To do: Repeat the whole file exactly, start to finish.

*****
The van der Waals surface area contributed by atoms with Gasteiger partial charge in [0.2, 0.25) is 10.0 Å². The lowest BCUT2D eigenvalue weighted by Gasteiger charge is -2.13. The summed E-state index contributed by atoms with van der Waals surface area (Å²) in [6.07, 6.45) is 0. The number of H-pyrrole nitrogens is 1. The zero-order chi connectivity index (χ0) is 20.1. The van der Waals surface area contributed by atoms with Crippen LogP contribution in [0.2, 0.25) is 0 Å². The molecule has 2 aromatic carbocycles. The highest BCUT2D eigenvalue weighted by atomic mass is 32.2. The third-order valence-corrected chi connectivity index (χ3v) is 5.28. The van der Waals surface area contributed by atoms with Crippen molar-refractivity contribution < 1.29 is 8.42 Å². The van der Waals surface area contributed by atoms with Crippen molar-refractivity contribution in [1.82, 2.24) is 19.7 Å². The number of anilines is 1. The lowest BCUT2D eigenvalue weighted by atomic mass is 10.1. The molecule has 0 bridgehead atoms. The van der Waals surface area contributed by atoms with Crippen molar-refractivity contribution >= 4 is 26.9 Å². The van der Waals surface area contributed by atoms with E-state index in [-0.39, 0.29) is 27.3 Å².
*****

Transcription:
The van der Waals surface area contributed by atoms with Gasteiger partial charge in [0.2, 0.25) is 10.0 Å². The lowest BCUT2D eigenvalue weighted by Gasteiger charge is -2.13. The summed E-state index contributed by atoms with van der Waals surface area (Å²) in [6.07, 6.45) is 0. The number of H-pyrrole nitrogens is 1. The zero-order chi connectivity index (χ0) is 20.1. The van der Waals surface area contributed by atoms with Crippen LogP contribution in [0.2, 0.25) is 0 Å². The molecule has 2 aromatic carbocycles. The highest BCUT2D eigenvalue weighted by atomic mass is 32.2. The third-order valence-corrected chi connectivity index (χ3v) is 5.28. The van der Waals surface area contributed by atoms with Crippen molar-refractivity contribution < 1.29 is 8.42 Å². The van der Waals surface area contributed by atoms with Crippen molar-refractivity contribution in [1.82, 2.24) is 19.7 Å². The number of anilines is 1. The lowest BCUT2D eigenvalue weighted by atomic mass is 10.1. The molecule has 0 bridgehead atoms. The van der Waals surface area contributed by atoms with Crippen molar-refractivity contribution >= 4 is 26.9 Å². The van der Waals surface area contributed by atoms with E-state index in [-0.39, 0.29) is 27.3 Å².